National frameworks to address hate crime in Luxembourg

This page provides information on the national frameworks to address hate crime in Luxembourg. The information provided here should be viewed alongside data presented on Luxembourg's hate crime report page.

Hate crime recording and data collection

Data are collected by the police, the Prosecutor's Office and the Ministry of Justice. Data are not made publicly available.

Hate crime victim support

Support to victims of hate crimes is provided as part of the general victim support system in Luxembourg. Victims of hate crime are not defined in the country's legislation.

General victim support is provided by the state and civil society organizations (CSOs). There are state-run services that assist children, youth and adults following an attack on their physical or psychological integrity. CSOs also provide general support, as well as support focused on certain categories of victim, such as children and youth. The following organizations have been accredited to provide victim support: ASTI (Association de soutien aux travailleurs immigrés), CLAE (Centre de liaison, d'information et d'aide pour les associations des projets au Luxembourg), ALOS-LDH (Action Luxembourg Ouvert et Solidaire-Ligue des droits de l'homme), Info-Handicap, Chiens guides d'aveugles au Luxembourg, CARITAS and CNFL (Conseil national des femmes du Luxembourg).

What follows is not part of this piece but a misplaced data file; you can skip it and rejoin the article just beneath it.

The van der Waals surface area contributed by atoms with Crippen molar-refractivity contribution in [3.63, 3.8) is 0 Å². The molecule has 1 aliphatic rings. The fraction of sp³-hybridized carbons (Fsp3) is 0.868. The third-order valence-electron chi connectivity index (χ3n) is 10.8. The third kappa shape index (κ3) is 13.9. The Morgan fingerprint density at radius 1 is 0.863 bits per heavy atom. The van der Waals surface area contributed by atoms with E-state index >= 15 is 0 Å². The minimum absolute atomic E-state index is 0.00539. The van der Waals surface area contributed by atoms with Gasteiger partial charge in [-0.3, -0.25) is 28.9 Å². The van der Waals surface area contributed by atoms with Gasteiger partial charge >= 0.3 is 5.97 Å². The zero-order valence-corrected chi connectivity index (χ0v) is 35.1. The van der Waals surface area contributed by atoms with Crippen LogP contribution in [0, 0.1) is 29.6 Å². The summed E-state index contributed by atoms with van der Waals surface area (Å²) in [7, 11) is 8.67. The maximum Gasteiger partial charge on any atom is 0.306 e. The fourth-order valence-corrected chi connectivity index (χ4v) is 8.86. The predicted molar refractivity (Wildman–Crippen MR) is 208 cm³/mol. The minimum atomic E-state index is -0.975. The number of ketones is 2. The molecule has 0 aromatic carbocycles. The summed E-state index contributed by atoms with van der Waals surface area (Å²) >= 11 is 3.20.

Police are obliged to provide victims with interpretation services. Victims can be interviewed by an officer of the same sex and accompanied by a person or lawyer of their choice and must be informed of the available support services. Some victims qualify for the status of a particularly vulnerable victim (including minors, victims that suffered an attack on their physical or psychological integrity) and can receive special protection measures. Legal assistance is also available to victims.

Victims of crime can participate in legal proceedings as a civil party and claim compensation. The state may decide to cover the cost of compensation if the perpetrator is unable to pay. In all cases, when a victim participates in criminal proceedings and cannot find a lawyer, one is appointed by the President of the Bar or a judge. Furthermore, the Centre for Equal Treatment assists persons who consider themselves victims of hate crime, by providing them with a counselling and guidance service aimed at informing victims about their individual rights, legislation, case law and ways of asserting their rights.